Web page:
If we believe Lambkin, Lee's grandfather 'defended the undefendable' in order to understand why people do what they do. That's something that's really going to hook Lee in. It offers a chance to make sense of the world.

Yes. It also plays into his sense of justice -- we know that Lee truly does believe that Gaius deserves a fair trial because that is what is right, and just. Whereas I don't quite believe it when Laura or Bill say it. ;)
K, Bop or Boppy--take your pick!: Lee thinking hmmbop_radar on March 15th, 2007 09:22 am (UTC)
Thank you! I'm glad to hear from someone who is also sympathetic to Lee's condition. It's true that his role as Apollo limits him. I think he was at the most emotional he could possibly be and still (just) hold that role, but the cracks are really showing--it's just so hard.

we know that Lee truly does believe that Gaius deserves a fair trial because that is what is right, and just. Whereas I don't quite believe it when Laura or Bill say it. ;)
Hee! Yes, I'm with you. Lee really may be the only one of them that truly wants a fair trial. We already know Laura and Bill have conflicted feelings on this.
indigo419: Lee bereft UB by syliasyliasyliaindigo419 on March 13th, 2007 02:22 am (UTC)
Lee's anger here had echoes of his flip-out at Sam in Rapture when he screamed that he'd known Kara and cared for longer.

Ooh, good catch. You and wisteria_ already pointed out that Sam - and Adama - are allowed to grieve openly and publicly, whereas Lee only has official claim to Kara as a friend and colleague. Plus, he has to uphold propriety, as Dee's husband and as a public figure (the CAG, the Commander's son). I thought Jamie was awesome in this ep, and I'm rather frustrated with reactions I've been seeing calling him (Lee) whiny or worse, a bad actor (Jamie).

I'm okay with not seeing Dee's reaction in this ep. I think there will be more fallout later.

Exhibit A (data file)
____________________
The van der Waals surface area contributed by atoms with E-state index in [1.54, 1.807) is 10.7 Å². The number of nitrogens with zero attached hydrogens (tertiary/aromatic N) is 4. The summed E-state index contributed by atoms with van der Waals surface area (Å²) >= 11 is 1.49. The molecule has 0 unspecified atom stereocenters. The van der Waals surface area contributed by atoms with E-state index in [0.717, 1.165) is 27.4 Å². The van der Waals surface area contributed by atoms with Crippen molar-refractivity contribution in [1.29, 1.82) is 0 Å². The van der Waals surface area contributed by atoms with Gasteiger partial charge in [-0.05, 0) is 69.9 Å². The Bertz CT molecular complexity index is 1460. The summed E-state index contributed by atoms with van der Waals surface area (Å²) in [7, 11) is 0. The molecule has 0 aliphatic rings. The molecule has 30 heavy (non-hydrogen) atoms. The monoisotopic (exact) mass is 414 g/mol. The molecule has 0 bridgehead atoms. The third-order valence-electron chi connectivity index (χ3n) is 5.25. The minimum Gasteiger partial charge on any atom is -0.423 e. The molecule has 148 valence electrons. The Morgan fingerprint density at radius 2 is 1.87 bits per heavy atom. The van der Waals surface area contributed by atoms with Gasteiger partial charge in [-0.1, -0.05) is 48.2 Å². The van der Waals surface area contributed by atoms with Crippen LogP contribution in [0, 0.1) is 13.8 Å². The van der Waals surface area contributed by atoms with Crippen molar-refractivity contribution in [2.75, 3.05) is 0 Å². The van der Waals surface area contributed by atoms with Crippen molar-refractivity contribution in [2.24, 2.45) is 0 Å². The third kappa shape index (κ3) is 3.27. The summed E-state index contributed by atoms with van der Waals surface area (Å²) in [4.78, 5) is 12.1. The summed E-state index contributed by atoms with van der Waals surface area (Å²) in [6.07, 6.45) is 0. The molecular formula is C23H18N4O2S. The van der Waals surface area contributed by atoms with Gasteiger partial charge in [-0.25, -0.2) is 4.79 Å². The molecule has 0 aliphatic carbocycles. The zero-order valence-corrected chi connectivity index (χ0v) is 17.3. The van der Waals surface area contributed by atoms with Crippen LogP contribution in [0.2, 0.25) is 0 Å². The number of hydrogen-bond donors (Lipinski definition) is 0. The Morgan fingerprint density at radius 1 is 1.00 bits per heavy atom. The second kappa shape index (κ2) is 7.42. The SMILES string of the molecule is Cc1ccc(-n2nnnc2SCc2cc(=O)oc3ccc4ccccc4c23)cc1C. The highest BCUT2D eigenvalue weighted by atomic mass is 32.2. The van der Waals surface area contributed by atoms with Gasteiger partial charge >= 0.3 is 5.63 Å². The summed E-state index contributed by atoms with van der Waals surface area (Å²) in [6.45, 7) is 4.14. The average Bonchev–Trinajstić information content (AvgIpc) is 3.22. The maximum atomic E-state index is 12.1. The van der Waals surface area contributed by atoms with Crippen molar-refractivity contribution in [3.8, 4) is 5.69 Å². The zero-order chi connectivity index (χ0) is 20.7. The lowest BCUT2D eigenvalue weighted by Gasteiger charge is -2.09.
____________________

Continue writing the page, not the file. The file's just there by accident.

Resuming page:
Lovely insights you have here! :0)
K, Bop or Boppy--take your pick!: Lee Apollobop_radar on March 15th, 2007 09:25 am (UTC)
I thought Jamie was awesome in this ep, and I'm rather frustrated with reactions I've been seeing calling him (Lee) whiny or worse, a bad actor (Jamie).
Sheesh! *throws up hands in despair* People were saying that?! Grrr. I thought he really shone in this episode--one of his better ones, and I guess I'm grateful now for having been away at a work conference most of this week and therefore having missed a lot of the response posts to the eps. Sometimes fandom just frustrates me! I'm so happy with Jamie's performance as Lee.
latteaddict: Not Dreaming [UB]latteaddict on March 18th, 2007 10:41 am (UTC)
I came across your post via galacticanews and I'm so glad I did!

I thoroughly enjoyed your thoughts about this episode. The transition into Baltar's trial was interesting but I admit that my main interest was held by the different ways Lee, Sam and Adama grieved. The parallels you draw are rather insightful. Particularly your comments about Lee's reaction to Romo's story about his wife. I thought the show was trying to make a more immediate connection to Lee being able to get over Kara's death, but the scene never sat right with me either. Out of the three men, it looked to me like Lee was coping the least. So reading you interpretation about Lee already trying to let Kara go after New Caprica made so much more sense to me.